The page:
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Expected contact resistance measurement based on breaker frame size

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    Expected contact resistance measurement based on breaker frame size

    Here is a pop quiz: What is the expected contact-resistance measurement for a 4000A 480V air circuit breaker in good condition?

    This question might be confusing to some technicians because there has been very little written on the subject and contact resistance readings in the field are often all over the place.

    Manufacturers will occasionally recommend values in their literature, but not often. The universal rule of thumb for contact resistance has often been to get it as low as possible and as even as possible between each phase. The higher the frame size, the lower the contact resistance readings should be.

    While this may be good advice, it does not reveal any underlying problems with the breaker’s lubrication or contact pressure.

    Jim White has written about this in the Summer 2007 issue of NETA world. In his article titled “Critical Maintenance for Circuit Breakers,” he says the expected contact resistance of a 4000 ampere 480 volt circuit breaker should have a reading of something less than 30 microhms. White says smaller breakers may have readings of 60 to 80 microhms, with molded case breakers having contact resistance readings in the hundreds of microhms.

    This criteria is based on the ampere rating of the breaker rather than its voltage rating, White says. For example, a 2000 ampere medium-voltage circuit breaker will exhibit similar contact resistance to a 2000 ampere low-voltage breaker.

    An experienced maintenance group knows the normal average contact resistance for a given size circuit breaker, according to White. A value somewhat higher than that average may indicate that the lubricant is beginning to dry out but hasn’t reached the problem plateau yet. The important part of this is to perform the test annually and trend the changes.

    So there you have it, I have attached the entire article if anyone is interested in learning more circuit breaker maintenance techniques. It’s a good read.

    Update:

    You can usually find recommended values in circuit breaker instruction books, and if you compare them, you will find that they are all pretty similar. Here is an example from Square D:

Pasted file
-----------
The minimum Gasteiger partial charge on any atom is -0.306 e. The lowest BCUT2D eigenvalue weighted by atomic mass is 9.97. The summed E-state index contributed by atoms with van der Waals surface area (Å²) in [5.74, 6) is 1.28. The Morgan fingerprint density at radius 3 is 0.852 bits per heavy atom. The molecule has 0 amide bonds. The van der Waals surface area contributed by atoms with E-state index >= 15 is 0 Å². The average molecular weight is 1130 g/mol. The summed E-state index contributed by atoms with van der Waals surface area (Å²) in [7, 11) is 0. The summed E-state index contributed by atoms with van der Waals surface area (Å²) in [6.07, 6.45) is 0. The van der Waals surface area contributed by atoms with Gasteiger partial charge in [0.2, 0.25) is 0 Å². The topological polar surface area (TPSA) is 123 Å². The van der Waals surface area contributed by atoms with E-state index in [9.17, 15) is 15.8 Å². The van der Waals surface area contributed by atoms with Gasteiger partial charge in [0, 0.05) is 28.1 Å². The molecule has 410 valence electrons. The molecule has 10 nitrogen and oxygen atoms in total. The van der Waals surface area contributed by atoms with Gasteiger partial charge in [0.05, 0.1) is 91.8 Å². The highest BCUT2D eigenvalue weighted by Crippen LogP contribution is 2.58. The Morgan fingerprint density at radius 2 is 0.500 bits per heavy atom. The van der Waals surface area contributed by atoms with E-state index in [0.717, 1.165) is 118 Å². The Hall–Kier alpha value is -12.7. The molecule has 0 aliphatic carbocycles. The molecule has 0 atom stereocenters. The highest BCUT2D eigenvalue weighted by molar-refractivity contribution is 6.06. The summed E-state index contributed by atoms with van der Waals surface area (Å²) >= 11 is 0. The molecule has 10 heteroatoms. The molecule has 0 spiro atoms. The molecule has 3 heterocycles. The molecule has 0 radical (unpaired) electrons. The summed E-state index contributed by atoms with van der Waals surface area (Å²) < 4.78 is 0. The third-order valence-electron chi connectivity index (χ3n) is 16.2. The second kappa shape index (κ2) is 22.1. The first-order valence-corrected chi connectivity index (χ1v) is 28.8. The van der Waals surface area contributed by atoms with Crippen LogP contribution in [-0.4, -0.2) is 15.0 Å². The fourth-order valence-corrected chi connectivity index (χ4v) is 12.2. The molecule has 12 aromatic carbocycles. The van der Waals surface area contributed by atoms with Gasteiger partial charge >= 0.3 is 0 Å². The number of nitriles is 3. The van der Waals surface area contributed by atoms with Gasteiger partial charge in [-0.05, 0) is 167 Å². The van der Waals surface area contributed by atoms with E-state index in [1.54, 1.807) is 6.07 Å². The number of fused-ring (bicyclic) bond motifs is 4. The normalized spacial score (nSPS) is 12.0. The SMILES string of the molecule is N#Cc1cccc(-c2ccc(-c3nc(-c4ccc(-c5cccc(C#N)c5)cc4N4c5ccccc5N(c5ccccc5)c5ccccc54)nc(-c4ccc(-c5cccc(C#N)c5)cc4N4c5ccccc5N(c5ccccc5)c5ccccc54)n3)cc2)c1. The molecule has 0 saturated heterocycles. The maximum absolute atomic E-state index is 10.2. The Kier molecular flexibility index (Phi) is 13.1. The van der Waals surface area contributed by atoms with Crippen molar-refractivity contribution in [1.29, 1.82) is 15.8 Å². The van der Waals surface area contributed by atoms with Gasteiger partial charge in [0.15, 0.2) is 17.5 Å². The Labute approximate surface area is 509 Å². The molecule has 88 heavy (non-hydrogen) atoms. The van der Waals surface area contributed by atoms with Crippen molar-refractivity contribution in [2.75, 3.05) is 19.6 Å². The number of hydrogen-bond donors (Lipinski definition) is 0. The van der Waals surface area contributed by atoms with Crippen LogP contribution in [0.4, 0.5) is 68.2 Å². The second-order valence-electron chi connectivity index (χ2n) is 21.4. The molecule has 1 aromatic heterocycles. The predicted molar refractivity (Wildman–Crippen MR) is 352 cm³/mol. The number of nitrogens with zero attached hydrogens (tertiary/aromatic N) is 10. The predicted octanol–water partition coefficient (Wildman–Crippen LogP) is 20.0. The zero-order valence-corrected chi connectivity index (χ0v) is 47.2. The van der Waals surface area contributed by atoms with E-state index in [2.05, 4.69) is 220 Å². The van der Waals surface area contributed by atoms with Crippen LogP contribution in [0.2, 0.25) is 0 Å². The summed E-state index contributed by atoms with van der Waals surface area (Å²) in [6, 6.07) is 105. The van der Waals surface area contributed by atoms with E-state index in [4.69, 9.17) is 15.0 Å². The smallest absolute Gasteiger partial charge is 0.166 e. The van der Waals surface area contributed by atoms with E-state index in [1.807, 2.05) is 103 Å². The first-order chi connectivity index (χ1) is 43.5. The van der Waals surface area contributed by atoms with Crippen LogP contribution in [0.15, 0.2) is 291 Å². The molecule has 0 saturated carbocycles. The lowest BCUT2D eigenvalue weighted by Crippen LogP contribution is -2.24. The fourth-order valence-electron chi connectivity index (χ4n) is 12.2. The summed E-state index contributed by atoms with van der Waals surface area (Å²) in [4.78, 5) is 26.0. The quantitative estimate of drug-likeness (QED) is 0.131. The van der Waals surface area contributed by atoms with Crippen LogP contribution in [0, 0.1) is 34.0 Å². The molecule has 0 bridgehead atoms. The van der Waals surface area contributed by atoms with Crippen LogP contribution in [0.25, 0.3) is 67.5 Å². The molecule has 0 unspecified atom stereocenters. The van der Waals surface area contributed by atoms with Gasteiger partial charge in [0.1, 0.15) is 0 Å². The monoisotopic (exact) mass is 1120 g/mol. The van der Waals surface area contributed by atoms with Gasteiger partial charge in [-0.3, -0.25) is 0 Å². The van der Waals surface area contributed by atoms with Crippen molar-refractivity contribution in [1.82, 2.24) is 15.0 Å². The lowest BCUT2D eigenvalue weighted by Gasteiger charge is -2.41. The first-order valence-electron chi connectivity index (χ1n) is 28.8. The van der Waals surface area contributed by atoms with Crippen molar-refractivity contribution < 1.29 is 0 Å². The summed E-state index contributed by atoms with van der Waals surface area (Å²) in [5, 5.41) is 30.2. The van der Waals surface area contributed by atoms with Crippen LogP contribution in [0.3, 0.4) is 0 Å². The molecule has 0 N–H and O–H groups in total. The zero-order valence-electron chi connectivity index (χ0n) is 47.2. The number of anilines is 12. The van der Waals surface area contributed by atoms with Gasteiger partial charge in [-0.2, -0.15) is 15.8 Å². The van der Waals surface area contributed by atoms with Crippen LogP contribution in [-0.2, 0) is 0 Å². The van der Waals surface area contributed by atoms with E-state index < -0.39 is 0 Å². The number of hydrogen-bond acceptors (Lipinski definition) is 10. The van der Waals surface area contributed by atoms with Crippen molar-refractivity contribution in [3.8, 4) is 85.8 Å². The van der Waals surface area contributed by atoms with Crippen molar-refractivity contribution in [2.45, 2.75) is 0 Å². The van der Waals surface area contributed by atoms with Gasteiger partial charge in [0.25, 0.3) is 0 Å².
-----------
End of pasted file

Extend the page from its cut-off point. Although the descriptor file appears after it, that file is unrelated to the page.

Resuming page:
NW08 = 800A, NW12 = 1200A, etc.

    Contact Resistance Test

    Circuit breaker pole resistance tests are not reliable indicators of circuit breaker performance because the resistance values are influenced by a number of transient factors including contact surface oxidation, foreign material between the contacts, and testing methods. NEMA AB 4 paragraph 6.4.1 states: “The millivolt drop of a circuit breaker pole can vary significantly due to inherent variability in the extreme low resistance of the electrical contacts and connectors. Such variations do not necessarily predict unacceptable performance and shall not be used as the sole criteria for determination of acceptability.”

    High pole resistance may also be caused by eroded contacts, low contact force, and loose termination. The only one of these factors likely to be present on a new circuit breaker is a loose termination, since the contacts are new and there has been no opportunity for contact pressure to have drifted from the factory setting. A loose termination can be corrected in the field.

    If a contact resistance test is done, it is important to do it after the contacts have been conditioned by instantaneous primary injection testing to ensure the contacts are clear of resistive films, oxidation and foreign material. If the circuit breaker has been in service with no performance issues, (overheating or nuisance tripping), contact resistance measurements are redundant and of little value.

    Square D™ recommends that a Digital Low Resistance Ohmmeter (DLRO) be used, using a 10 A dc test current for circuit breaker ratings below 100 A, and using 100 A dc for circuit breakers rated 100 A and above. the median (middle) value of three readings (toggling the circuit breaker between each reading) should be recorded for each pole tested.

    If this value is equal to or less than the value listed in Table 26, the pole is acceptable. If the reading is higher, the cause should be investigated and corrected if possible. Contact your local field office for more information.

    http://www2.schneider-electric.com/r...202%202015.pdf
    Attached Files Attached Files
    Last edited by SecondGen; August 12, 2017 at 08:12 AM.

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    contact resistance of circuit breaker

    Read the article, it was very informative. Some points where known but others were new.

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    good article. thank you

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    agreed, good info.

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    Good Article

    Good article. I'm aware from experience where most breakers should come in, but wasn't aware that Jim White had an article out on this.

    Thanks.

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